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Searching The Philosophy of Spiritual Activity

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Query was: demand

Here are the matching lines in their respective documents. Select one of the highlighted words in the matching lines below to jump to that point in the document.

  • Title: PoSA: Preface to the Revised Edition, 1918
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    • publication of the first edition. Yet the heavy demands on my time in recent
  • Title: PoSA: Chapter II: The Fundamental Urge For Knowledge
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    • He always demands more than the world gives him of its own accord. Nature
  • Title: PoSA: Chapter IV: The World as Perception
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    • If one demands of a “strictly objective science” that it must take its
  • Title: PoSA: Chapter VII: Are There Limits to Knowledge?
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    • addition to the ideal evidence of his thinking, the naive man demands the
    • Naive consciousness demands that the manifestation should be through means
  • Title: PoSA: Chapter VIII: The Factors of Life
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    • insufficient. Both demand, side by side with an ideal-principle of
  • Title: PoSA: Chapter IX: The Idea of Freedom
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    • those who demand our moral subjection, that is, to the moral authority we
    • demands subjection of the individual to a general standard. Freedom of action
    • demand agreement from his fellow men, but he expects it, because it lies in
    • ideas which for the moment are inactive but whose realization we demand,
    • nothing beloved or endearing, but you demand submission,” you “lay down a
  • Title: PoSA: Chapter XIII: The Value of Life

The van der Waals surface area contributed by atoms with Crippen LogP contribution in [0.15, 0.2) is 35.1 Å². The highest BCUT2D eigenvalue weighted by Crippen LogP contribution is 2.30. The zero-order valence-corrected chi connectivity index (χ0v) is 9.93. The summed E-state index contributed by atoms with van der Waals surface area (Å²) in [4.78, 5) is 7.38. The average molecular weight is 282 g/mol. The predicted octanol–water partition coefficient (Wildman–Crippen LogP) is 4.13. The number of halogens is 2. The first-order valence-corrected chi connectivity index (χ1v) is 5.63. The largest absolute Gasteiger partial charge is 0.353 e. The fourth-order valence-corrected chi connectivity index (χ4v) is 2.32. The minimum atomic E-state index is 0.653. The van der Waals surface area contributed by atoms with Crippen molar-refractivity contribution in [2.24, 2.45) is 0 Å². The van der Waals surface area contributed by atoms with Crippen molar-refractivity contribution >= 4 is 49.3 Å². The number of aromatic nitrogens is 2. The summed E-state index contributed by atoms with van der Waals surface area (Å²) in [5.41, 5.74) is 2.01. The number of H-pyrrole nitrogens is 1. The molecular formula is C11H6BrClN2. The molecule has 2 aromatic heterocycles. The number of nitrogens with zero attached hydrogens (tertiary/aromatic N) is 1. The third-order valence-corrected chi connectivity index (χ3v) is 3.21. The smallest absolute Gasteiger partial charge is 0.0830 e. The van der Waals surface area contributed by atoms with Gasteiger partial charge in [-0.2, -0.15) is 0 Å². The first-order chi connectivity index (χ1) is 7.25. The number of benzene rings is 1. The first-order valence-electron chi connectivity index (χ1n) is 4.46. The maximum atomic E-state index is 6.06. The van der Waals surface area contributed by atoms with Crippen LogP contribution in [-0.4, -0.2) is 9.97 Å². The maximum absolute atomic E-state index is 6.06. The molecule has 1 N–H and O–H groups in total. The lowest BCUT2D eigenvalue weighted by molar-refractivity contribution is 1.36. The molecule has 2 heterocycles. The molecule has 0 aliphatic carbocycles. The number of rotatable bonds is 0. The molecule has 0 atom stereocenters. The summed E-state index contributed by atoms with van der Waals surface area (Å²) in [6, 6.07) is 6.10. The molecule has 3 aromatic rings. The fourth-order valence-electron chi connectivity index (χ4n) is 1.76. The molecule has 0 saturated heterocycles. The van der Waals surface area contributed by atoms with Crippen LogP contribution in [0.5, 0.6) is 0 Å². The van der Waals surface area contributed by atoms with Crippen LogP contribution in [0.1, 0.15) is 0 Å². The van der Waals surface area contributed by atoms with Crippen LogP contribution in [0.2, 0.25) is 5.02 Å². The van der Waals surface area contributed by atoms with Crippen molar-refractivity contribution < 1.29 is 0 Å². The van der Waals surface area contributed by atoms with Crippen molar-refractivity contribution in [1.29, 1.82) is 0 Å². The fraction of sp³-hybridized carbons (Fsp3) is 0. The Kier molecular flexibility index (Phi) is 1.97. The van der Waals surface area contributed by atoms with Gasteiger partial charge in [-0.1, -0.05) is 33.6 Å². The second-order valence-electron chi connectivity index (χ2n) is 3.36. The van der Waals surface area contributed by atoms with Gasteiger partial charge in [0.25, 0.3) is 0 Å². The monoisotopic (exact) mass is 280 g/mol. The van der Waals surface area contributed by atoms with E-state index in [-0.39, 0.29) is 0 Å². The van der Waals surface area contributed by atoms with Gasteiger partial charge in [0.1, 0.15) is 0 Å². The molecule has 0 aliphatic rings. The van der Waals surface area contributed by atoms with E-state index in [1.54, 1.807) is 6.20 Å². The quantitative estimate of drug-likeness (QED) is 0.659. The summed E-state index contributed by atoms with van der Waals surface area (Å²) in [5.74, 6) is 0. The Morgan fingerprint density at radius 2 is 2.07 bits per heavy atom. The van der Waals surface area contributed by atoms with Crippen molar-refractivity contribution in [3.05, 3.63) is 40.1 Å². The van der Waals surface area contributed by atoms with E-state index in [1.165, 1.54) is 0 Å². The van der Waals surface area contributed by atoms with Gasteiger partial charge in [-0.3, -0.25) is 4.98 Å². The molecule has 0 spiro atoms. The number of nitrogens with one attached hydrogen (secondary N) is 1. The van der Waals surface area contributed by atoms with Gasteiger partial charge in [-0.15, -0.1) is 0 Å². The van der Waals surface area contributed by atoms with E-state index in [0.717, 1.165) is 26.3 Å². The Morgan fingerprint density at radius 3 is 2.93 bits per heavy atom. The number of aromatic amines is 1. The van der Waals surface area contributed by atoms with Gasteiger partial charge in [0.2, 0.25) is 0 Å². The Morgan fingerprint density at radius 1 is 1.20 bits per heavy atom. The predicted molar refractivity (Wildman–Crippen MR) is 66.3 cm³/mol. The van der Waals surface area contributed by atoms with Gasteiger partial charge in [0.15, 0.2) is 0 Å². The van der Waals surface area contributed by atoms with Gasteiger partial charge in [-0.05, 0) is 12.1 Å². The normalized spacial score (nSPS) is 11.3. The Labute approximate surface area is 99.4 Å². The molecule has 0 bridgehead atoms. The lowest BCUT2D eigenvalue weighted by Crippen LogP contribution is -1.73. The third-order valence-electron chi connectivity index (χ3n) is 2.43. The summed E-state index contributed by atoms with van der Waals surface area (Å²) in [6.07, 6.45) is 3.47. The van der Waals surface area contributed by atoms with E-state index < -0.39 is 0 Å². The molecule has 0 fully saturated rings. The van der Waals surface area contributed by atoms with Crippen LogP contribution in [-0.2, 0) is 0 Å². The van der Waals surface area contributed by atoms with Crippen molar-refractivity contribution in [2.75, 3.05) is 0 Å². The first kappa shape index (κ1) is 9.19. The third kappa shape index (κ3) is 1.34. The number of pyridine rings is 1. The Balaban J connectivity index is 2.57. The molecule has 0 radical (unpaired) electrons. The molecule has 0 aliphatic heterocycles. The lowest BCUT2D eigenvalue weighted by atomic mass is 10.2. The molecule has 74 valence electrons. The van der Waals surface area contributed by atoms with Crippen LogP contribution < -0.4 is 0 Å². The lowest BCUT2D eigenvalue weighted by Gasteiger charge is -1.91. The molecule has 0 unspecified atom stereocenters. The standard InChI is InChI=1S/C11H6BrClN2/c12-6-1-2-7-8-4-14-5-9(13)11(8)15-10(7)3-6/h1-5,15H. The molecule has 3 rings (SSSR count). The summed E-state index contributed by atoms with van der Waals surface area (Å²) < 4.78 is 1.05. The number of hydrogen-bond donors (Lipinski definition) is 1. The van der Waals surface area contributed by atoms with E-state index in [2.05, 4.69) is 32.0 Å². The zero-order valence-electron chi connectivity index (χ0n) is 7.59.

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    • for satiety when for their continuation, its organic functions demand to be
    • an experienced enjoyment produces in me the demand for the experience of a
    • whether or not to carry on the business of life will first demand proof that
    • smaller it is in proportion to the total demands of life in the sphere of
    • more pleasure than its desires demand. It becomes smaller than 1 when the
    • demands made by this craving, then the value of the pleasure experienced
    • Unfulfilled demands of our life throw their shadow even upon desires which
    • produces a surplus which has not been demanded and which is felt as pleasure
    • we are not able to increase our demand in order to keep pace with the
    • demand is always for some quite specific kind of satisfaction, the pleasure
    • satisfactions demanded by man's desires, and the fulfillment of his moral
    • demands, and its fulfillment is his pleasure; he has in mind the concrete
    • ethics demands: Strive not after pleasure, but after the attainment of what
    • what he does not will. All ethics which demand of man that he should suppress
    • what duty demands of him and what he fulfills. It applies a standard to man
  • Title: PoSA: The Consequences of Monism
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    • time, just what the human need for knowledge demands, and by means of which
    • what the urge for knowledge demands. The single human individual actually is
    • does not demand any such transcendence at all, because a thought-content can
  • Title: PoSA: First Appendix
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    • problem which certain philosophers demand should be considered when such
  • Title: PoSA: Second Appendix
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    • demands acknowledgment of truths which are not quite clear to us. But what is
    • compelled to understand. We demand neither acceptance nor agreement from
    • Western world no longer demands pious exercises and ascetic practices as a

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